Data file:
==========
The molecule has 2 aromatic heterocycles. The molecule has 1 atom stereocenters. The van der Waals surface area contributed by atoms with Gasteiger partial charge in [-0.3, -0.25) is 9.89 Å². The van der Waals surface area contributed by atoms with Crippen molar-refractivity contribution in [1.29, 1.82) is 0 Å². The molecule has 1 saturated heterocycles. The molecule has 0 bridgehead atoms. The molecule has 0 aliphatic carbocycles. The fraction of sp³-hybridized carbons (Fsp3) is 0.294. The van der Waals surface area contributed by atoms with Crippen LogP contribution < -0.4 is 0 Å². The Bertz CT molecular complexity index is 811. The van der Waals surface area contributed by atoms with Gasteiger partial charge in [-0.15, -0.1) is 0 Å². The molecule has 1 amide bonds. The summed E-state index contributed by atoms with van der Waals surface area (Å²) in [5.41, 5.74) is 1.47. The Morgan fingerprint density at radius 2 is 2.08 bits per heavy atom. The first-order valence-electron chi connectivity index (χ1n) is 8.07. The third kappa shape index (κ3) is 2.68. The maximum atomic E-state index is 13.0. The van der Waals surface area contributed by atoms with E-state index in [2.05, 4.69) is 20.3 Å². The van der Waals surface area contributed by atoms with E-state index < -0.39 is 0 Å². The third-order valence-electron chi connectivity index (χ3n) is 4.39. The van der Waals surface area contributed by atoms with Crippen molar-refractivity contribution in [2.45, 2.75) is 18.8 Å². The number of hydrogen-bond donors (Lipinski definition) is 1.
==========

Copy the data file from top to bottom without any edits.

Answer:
The molecule has 2 aromatic heterocycles. The molecule has 1 atom stereocenters. The van der Waals surface area contributed by atoms with Gasteiger partial charge in [-0.3, -0.25) is 9.89 Å². The van der Waals surface area contributed by atoms with Crippen molar-refractivity contribution in [1.29, 1.82) is 0 Å². The molecule has 1 saturated heterocycles. The molecule has 0 bridgehead atoms. The molecule has 0 aliphatic carbocycles. The fraction of sp³-hybridized carbons (Fsp3) is 0.294. The van der Waals surface area contributed by atoms with Crippen LogP contribution < -0.4 is 0 Å². The Bertz CT molecular complexity index is 811. The van der Waals surface area contributed by atoms with Gasteiger partial charge in [-0.15, -0.1) is 0 Å². The molecule has 1 amide bonds. The summed E-state index contributed by atoms with van der Waals surface area (Å²) in [5.41, 5.74) is 1.47. The Morgan fingerprint density at radius 2 is 2.08 bits per heavy atom. The first-order valence-electron chi connectivity index (χ1n) is 8.07. The third kappa shape index (κ3) is 2.68. The maximum atomic E-state index is 13.0. The van der Waals surface area contributed by atoms with E-state index in [2.05, 4.69) is 20.3 Å². The van der Waals surface area contributed by atoms with E-state index < -0.39 is 0 Å². The third-order valence-electron chi connectivity index (χ3n) is 4.39. The van der Waals surface area contributed by atoms with Crippen molar-refractivity contribution in [2.45, 2.75) is 18.8 Å². The number of hydrogen-bond donors (Lipinski definition) is 1.